Holiday Message 2009

I received a call from my son a few days ago and he suggested that I say something about the state of charitable organizations in my annual Holiday message. He is engaged in the energy conservation business. His biggest client is the State of Maine. His job is to audit the homes of people who are getting heating oil subsidies from the state, and make improvements to lower the costs.

The charities that help the same people he in contact with are stressed. They haven’t the funds to meet their needs. What’s worse is the fact that those people who would ordinarily be in a position to give, are stressed financially themselves. There appears to be a quiet desperation in many quarters. The charities are frustrated that they can hardly meet the increased demands that are created by these difficult economic times.
The givers are stressed with poor prospects of doing business. At the same time the recipients are more numerous, and in direr need.

Usually there are those of us that pony-up a few bucks. It’s usually not much, and it doesn’t hurt much either. These days that isn’t good enough. In the words of Father Keene, a priest I remember from my teenage years, “give today an amount of money that hurts”.That number is flexible depending on how much each of us is blessed, but we know what it is.

In this season of Chanukah, Christmas and New Year, we think in terms of hope, optimism and new beginnings. It is a time to see the world differently. If you think you are serving your family and your community well, it is probably true. It is also true that we all can do a little bit better. We at LIMBA, will try to do better ourselves.

Have a wonderful holiday season.

Ernie Fazio

 

Bring Maglev Back to Long Island- Op-Ed Newsday Dec 4, 2009

Two hundred-seventy mph was the reading on the digital speed indicator as we swiftly moved from Shanghai to the airport. We were riding the maglev in China.
The maglev — magnetic levitation — is a transportation system that travels on a dedicated guideway and is supported by a magnetic field, moving without mechanical friction. The result is a very quiet, efficient and fast ride.

The Chinese maglev was the product of an effort by Gordon Danby and James Powell while they were both working at Brookhaven National Laboratory in the 1960s. The Germans built the maglev I rode in China, employing the inventors as consultants. A version of the technology has been built in Japan as well, also inspired by the work of Danby and Powell. It is remarkably successful. The Japanese maglev has carried many thousands of passengers, recording its highest speed at 361 mph. Japan is now building a 300-mile link connecting Tokyo and Osaka, to move 100,000 passengers per day at 300 mph.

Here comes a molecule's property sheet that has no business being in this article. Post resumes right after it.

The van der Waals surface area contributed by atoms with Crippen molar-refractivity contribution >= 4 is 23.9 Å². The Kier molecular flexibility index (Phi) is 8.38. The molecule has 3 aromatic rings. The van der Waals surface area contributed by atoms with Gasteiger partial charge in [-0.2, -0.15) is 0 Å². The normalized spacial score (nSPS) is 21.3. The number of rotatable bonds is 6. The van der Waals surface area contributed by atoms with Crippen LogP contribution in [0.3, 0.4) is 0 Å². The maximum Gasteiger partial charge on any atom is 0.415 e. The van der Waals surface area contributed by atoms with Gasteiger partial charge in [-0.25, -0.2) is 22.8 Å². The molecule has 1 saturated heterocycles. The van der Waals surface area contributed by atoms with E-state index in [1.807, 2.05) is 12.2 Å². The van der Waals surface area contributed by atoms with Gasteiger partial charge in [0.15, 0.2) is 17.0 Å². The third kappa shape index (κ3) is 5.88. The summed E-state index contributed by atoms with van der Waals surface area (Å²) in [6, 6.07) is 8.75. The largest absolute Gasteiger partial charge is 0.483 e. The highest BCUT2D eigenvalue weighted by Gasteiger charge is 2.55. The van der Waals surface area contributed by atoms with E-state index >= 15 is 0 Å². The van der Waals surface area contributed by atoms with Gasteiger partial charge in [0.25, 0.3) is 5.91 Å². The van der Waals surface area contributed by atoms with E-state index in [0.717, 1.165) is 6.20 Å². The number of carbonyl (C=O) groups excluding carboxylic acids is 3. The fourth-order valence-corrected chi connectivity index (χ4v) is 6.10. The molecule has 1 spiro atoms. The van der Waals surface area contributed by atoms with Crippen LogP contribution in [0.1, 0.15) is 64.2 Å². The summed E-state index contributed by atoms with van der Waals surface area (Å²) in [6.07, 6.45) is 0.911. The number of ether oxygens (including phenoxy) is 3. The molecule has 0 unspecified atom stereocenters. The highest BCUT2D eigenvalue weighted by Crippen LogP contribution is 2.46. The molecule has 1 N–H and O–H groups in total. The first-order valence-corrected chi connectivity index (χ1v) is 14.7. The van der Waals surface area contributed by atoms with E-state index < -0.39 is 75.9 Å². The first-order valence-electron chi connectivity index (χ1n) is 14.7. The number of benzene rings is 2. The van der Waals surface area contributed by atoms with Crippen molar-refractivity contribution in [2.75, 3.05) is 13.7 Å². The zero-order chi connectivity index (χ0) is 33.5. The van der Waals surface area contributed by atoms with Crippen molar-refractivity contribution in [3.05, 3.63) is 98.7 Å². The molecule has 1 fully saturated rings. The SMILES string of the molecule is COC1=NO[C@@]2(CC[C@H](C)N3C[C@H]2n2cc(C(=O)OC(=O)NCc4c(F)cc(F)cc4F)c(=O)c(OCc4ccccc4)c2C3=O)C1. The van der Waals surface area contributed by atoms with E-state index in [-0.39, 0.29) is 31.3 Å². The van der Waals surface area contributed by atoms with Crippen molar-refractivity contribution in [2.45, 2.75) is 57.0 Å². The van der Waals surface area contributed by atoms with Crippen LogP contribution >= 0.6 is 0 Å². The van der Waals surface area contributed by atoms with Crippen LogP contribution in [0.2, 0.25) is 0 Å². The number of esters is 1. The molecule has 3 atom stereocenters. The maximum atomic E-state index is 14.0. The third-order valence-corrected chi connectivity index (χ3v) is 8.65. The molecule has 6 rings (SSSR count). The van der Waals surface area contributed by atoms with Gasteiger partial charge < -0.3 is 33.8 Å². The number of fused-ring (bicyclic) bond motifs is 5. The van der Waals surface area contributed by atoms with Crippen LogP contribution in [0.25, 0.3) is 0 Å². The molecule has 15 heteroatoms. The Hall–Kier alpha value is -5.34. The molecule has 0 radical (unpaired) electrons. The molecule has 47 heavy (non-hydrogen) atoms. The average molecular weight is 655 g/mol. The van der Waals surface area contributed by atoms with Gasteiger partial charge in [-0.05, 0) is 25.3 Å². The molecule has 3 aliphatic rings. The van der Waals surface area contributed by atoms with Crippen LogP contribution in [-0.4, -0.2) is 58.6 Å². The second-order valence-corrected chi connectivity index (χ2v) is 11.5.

Sen. Daniel Patrick Moynihan passed a bill in the Senate in the early 訞s that provided $750 million to test and build the first maglev in America. But corresponding legislation was killed in the House of Representatives because of pressure from various special interests, including airlines, truckers and auto
manufacturers.

Creating a working American maglev is a matter of national pride. It’s also a matter of not letting an economic opportunity slip through our fingers.  If we don’t manufacture enough of the world’s important technology, we’ll be beholden to the countries that do. In the process we’ll lose the high-skilled,
high-paid jobs that American workers have proved they can do. We can’t afford to lose that segment of our society. We need to create these jobs again. 

America has an extensive rail network. That network and right-of-ways are an incredible resource. We can move freight on that network using maglev, and we can do it inexpensively.

In fact, we could move entire tractor-trailers in aerodynamic envelopes across the country at 300 mph, saving the $3,000 worth of fuel and tolls the truck would otherwise spend. The trip would take less than a day and deliver a refreshed driver on the other end. The trip would be half the cost to the
trucker, and so profitable to the maglev owners that the system could pay for itself within five years.

This would be a more advanced maglev system than the first generation now operating in Japan and China. The price tag for this new system would be a fraction of the cost of those versions. The Chinese maglev floats on a magnetic cushion that has very critical clearances — about ½ inch. Building that system was costly and time consuming.

But Danby and Powell, who founded the company Maglev 2000, have never stopped improving their design. The second generation allows the vehicle to float 4 ½ to 6 inches above a guideway. This system can be built in a factory and shipped by truck to a construction site, and then quickly erected using ordinary cranes.
And the higher clearances allow the vehicle to operate in ice and snowstorms. Danby and Powell have also solved compatibility with existing rail tracks: The  modification is low in cost and allows conventional trains to operate alternately.

Building an American maglev system would take as long as Eisenhower’s Interstate Highway System, so jobs would be created on a long-term basis.

Private investors may soon have to look no further than Riverhead to see the future. Maglev 2000 has applied for a federal grant to construct a demonstration project on a three-mile track at Calverton. The Transportation Department, set to make its decision by February, can make Long Island the center once again of this exciting technology.

Ernest M. Fazio, director of communications for Maglev 2000, is chairman of Long Island Metro Business Action.

Correction; Danby and Powell were interviewed numerous times by the Germans while they were publishing their research, but were never paid consultants